View All R&D Articles

Are You Using Safe Email Practices?

August 15, 2019

Eduardo Dutra / Pexels

Even as communication and project management tools like Slack, Cisco Spark, and Hive gain popularity, email continues to be the most widely used medium for both internal and external business communications worldwide. Additionally, while it’s largely been overtaken by text messaging and social media, email still plays an important part in interpersonal communications all over the world. 

With that level of ubiquity, it’s unsurprising that email remains the most commonly exploited attack vector for hackers; according to Hashed Out by the SSL Store, 91 percent of cyber attacks are initiated via email, costing businesses and consumers millions annually.

But there are steps that you can take to help guard yourself and your business from potential attacks—many of them surprisingly simple:

Limit public access to information. For businesses, one of the easiest ways to lower the chances of a potential email attack is to publish only the email addresses employees who need to be accessible to the public; a potential attacker can’t send a malicious email to an address they don’t know. Try not to publish any other contact information like phone numbers and addresses unless it’s absolutely essential, as this information can be helpful in fraudulently accessing privileged information. 

Don’t enter your password. Unless you’re going through the process of resetting your password, a request to enter your password after you’ve already logged into your account is a strong indicator of a likely phishing attempt. If you aren’t 100% certain that the request is from a legitimate entity, don’t do it. 

Watch out for links and attachments. Much like entering a password, never follow a link or open an attachment unless you’re 100% certain that the sender is trusted and the link or attachment is legitimate. For hyperlinks, take a moment to hover over the linked text in your cursor, and insure that the destination URL is legitimate. Oftentimes, would-be attackers use shortened URLs, (e.g., t.co, bit.ly, etc.); in that case, you can use a URL expander like checkshorturl.com to see where the link leads.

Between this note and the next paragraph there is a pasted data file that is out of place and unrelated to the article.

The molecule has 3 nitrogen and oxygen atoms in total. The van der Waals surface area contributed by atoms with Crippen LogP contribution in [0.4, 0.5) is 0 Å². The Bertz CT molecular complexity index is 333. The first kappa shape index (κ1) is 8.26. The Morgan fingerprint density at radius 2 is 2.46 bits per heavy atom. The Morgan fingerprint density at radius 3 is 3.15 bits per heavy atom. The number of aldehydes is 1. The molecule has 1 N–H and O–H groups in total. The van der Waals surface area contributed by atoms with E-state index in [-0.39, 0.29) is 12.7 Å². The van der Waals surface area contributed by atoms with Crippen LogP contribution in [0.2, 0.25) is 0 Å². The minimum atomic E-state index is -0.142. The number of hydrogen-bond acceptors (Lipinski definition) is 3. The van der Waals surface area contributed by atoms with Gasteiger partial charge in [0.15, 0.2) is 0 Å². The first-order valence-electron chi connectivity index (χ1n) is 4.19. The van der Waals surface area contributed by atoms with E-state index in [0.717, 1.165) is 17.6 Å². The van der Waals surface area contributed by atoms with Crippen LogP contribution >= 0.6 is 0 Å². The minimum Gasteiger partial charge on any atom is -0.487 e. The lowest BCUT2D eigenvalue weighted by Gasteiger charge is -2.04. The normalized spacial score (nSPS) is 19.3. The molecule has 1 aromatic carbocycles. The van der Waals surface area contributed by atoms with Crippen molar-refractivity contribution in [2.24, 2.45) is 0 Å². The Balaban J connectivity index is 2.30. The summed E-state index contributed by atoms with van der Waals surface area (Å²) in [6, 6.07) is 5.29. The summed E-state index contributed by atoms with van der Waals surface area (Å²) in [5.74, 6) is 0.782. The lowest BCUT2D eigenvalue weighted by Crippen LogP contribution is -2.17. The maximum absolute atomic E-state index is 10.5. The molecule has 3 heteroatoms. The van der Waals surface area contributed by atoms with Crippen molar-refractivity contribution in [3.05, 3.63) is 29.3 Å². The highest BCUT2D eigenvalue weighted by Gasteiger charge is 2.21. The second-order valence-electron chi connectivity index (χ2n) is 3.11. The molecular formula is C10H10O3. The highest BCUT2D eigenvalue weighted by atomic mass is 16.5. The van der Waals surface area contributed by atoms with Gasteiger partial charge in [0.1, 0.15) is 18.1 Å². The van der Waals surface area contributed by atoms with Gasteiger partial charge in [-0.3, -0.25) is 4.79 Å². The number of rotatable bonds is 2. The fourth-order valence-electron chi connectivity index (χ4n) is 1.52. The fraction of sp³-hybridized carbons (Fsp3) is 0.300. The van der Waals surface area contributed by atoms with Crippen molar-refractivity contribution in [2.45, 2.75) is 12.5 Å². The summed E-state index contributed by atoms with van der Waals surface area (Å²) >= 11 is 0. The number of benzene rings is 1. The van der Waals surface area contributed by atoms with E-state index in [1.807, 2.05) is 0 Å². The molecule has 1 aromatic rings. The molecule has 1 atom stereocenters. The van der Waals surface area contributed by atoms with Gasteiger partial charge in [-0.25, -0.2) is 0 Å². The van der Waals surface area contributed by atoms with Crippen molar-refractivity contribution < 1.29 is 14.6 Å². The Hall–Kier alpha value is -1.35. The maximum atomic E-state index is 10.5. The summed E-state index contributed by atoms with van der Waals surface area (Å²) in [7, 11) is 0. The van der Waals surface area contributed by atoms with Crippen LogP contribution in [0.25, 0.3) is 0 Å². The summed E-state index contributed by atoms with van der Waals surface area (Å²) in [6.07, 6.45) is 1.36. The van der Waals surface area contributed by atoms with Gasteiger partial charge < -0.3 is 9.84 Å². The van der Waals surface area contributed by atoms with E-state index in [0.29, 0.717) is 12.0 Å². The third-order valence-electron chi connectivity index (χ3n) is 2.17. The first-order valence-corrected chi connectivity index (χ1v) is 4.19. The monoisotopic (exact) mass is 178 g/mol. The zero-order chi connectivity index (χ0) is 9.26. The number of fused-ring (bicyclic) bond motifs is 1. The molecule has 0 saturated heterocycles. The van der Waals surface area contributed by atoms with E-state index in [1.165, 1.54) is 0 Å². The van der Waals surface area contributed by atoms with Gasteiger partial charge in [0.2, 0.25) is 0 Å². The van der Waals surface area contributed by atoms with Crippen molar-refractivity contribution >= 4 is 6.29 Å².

If it looks suspicious, it probably is. Phishing attacks can be surprisingly sophisticated these days, but vigilantly looking out for peculiarities is still a great way to spot them. If you notice that a message is sent from an unusual email address (for instance, if you receive an official-looking email from a domain name other than the organization it claims to be from), or that a message contains lots of grammar, spelling, and formatting errors, there’s a good chance you’re looking at an attempted attack. 

Whether it’s a personal or business account, a breach in the security of your email can give bad actors access to a wide variety of sensitive information at a high cost to you or your business. Fortunately, good email hygiene simply requires some common sense (and sufficient training for other individuals in your organization).